must also be configurable so that it is the authoritative name server
   for the test name.  All names underneath the test name, however, also
   return RCODE 3. A summary of the behavior is in Table 1.

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   +-----------------------------+------------+-----------+------------+
   |         Domain Name         |   RRTYPE   |   RCODE   | Actions if |
   |                             |  queried   |  returned |    any     |
   +-----------------------------+------------+-----------+------------+
   |         CandidateTLD        |  anything  |     3     |            |
   |                             | except NS  |           |            |
   |         CandidateTLD        |     NS     |     0     |   return   |
   |                             |            |           | server in  |
   |                             |            |           |   answer   |
   |                             |            |           |  section   |
   |                             |            |           |   RDATA    |
   |           TestName          |  anything  |     3     |            |
   |                             | except NS  |           |            |
   |           TestName          |     NS     |     0     |   return   |
   |                             |            |           | server in  |
   |                             |            |           |   answer   |
   |                             |            |           |  section   |
   |                             |            |           |   RDATA    |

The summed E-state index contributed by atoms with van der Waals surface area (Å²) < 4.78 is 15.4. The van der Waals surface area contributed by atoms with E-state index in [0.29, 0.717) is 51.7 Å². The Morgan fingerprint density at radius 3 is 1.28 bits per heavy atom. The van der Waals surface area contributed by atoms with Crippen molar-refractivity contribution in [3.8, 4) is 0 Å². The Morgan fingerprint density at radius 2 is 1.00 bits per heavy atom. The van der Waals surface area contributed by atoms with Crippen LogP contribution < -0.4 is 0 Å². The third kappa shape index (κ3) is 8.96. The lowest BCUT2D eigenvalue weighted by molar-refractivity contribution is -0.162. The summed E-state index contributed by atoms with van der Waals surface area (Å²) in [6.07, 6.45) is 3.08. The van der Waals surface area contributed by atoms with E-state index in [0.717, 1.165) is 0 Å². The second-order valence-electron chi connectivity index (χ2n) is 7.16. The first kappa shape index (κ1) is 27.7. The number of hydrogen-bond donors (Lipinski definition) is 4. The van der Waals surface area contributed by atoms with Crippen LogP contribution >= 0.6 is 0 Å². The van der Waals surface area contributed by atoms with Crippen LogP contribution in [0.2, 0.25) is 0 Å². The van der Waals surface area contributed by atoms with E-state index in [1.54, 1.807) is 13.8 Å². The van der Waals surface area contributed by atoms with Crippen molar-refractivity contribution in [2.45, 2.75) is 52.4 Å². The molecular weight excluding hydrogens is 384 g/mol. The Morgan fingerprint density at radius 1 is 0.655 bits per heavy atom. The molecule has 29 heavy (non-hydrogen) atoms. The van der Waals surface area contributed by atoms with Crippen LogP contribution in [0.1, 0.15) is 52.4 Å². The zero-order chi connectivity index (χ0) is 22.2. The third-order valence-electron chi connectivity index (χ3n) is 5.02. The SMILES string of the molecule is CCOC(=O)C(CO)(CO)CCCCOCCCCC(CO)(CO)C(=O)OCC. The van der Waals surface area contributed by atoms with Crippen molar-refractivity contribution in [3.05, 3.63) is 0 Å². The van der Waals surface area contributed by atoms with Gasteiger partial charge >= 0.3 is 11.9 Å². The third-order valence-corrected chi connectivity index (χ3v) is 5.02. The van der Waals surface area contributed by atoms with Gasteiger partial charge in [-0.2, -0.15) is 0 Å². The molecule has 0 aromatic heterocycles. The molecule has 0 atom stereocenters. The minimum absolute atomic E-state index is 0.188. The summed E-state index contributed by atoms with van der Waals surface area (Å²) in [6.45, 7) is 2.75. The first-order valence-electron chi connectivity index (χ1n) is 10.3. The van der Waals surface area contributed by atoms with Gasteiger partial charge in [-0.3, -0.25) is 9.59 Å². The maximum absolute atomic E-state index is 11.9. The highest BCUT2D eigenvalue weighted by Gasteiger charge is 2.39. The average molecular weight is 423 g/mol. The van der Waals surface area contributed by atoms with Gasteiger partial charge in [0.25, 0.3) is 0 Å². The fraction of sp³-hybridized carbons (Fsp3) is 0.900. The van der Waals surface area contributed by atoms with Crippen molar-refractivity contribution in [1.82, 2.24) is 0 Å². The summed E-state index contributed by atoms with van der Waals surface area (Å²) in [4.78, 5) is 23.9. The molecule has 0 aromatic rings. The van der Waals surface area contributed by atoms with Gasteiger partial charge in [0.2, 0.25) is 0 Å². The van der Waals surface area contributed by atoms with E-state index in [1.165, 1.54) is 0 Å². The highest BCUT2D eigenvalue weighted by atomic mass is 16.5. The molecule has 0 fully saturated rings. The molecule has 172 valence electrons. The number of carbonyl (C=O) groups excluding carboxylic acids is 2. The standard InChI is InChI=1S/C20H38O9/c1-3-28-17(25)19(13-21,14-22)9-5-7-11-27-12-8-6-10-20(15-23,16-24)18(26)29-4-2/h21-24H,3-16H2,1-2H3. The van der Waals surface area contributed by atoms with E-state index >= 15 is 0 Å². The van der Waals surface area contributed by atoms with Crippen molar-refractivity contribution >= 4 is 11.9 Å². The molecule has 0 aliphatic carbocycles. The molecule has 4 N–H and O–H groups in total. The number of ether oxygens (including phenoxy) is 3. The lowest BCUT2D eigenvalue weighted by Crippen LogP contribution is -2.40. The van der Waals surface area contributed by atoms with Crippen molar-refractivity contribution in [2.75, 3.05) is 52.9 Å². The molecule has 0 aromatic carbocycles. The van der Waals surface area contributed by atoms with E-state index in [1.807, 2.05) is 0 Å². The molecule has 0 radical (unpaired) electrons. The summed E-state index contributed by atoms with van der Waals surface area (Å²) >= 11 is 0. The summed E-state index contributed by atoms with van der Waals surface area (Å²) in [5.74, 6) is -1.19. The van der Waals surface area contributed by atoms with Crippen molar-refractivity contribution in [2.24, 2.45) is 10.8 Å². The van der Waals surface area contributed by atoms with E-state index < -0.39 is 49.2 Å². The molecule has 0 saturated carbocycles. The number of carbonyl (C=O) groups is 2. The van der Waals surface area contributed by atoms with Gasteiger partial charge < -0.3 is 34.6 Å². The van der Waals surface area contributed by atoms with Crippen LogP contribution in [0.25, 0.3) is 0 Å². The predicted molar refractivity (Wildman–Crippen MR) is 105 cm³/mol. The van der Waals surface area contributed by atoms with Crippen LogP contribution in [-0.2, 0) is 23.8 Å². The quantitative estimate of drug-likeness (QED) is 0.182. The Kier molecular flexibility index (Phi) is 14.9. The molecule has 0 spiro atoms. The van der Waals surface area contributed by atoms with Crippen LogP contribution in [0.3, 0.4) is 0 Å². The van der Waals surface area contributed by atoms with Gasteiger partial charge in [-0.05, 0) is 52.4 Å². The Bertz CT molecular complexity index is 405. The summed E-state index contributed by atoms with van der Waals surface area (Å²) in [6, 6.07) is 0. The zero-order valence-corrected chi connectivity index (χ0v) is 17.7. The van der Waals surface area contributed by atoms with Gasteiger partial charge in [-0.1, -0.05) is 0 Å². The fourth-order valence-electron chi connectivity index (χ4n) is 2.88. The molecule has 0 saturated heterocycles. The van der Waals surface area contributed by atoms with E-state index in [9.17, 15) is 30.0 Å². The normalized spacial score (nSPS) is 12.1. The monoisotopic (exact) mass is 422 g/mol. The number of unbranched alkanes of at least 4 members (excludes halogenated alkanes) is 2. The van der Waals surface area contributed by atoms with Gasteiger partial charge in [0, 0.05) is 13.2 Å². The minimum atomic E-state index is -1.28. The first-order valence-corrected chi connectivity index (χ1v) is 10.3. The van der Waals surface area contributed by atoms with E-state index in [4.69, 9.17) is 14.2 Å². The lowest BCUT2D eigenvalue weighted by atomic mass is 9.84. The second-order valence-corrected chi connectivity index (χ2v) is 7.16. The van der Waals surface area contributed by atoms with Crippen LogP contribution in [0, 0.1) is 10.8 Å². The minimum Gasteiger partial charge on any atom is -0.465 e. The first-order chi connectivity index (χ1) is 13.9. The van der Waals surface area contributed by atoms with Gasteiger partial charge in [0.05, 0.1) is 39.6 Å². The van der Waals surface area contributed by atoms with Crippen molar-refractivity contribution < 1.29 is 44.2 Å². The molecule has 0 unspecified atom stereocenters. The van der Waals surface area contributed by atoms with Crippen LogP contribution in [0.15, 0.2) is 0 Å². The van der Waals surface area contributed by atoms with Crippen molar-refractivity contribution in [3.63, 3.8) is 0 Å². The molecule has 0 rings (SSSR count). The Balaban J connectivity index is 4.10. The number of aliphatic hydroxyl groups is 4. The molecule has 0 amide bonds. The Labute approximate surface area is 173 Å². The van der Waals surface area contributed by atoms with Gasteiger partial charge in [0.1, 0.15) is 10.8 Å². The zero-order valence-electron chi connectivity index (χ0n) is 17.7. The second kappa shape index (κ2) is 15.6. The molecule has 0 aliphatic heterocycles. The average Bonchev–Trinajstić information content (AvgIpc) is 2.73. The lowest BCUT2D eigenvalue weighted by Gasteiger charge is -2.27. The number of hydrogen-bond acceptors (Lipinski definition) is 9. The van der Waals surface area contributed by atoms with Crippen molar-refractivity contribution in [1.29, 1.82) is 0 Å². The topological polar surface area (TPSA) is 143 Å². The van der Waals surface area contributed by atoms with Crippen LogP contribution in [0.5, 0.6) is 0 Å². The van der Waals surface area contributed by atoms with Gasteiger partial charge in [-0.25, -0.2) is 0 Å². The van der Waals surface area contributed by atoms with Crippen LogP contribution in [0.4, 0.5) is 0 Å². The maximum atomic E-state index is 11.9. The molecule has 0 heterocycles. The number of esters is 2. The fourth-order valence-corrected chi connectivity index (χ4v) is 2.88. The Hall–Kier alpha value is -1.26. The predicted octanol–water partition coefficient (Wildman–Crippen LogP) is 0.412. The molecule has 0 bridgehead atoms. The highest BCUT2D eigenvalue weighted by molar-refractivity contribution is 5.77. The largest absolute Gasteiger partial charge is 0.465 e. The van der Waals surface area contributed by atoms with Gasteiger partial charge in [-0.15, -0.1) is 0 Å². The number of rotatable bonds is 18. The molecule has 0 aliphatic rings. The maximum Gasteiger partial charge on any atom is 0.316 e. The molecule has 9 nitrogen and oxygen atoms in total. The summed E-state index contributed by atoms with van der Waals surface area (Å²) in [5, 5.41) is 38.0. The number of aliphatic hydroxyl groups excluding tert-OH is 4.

|    TestName.CandidateTLD    |     NS     |     0     |   return   |
   |                             |            |           | server in  |
   |                             |            |           |   answer   |
   |                             |            |           |  section   |
   |                             |            |           |   RDATA    |
   |    TestName.CandidateTLD    |  anything  |     3     |            |
   |                             | except NS  |           |            |
   |   *.TestName.CandidateTLD   |    ANY     |     3     | Queries to |
   |                             |            |           |     be     |
   |                             |            |           |  measured  |
   |  *.controlname.ExistingTLD  |    ANY     |     3     | Queries to |
   |                             |            |           |     be     |
   |                             |            |           |  measured  |
   |          *.TestName         |    ANY     |     3     | Queries to |
   |                             |            |           |     be     |
   |                             |            |           |  measured  |
   +-----------------------------+------------+-----------+------------+

4.  Evaluation

   [TODO align with above]

   To evaluate the results, it is only necessary to compare the number
   of resolution attempts of the test names against the resolution
   attempts of the control names.  If the test name is not in wide
   private use, then a lookups for the name unique identifier in each
   name space will arrive nearly as often and at the same time (modulo
   the difference in the recursive nameserver following the delegation
   chain) at the instrumented name server.

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   If the test name is in widespread private use without a search list,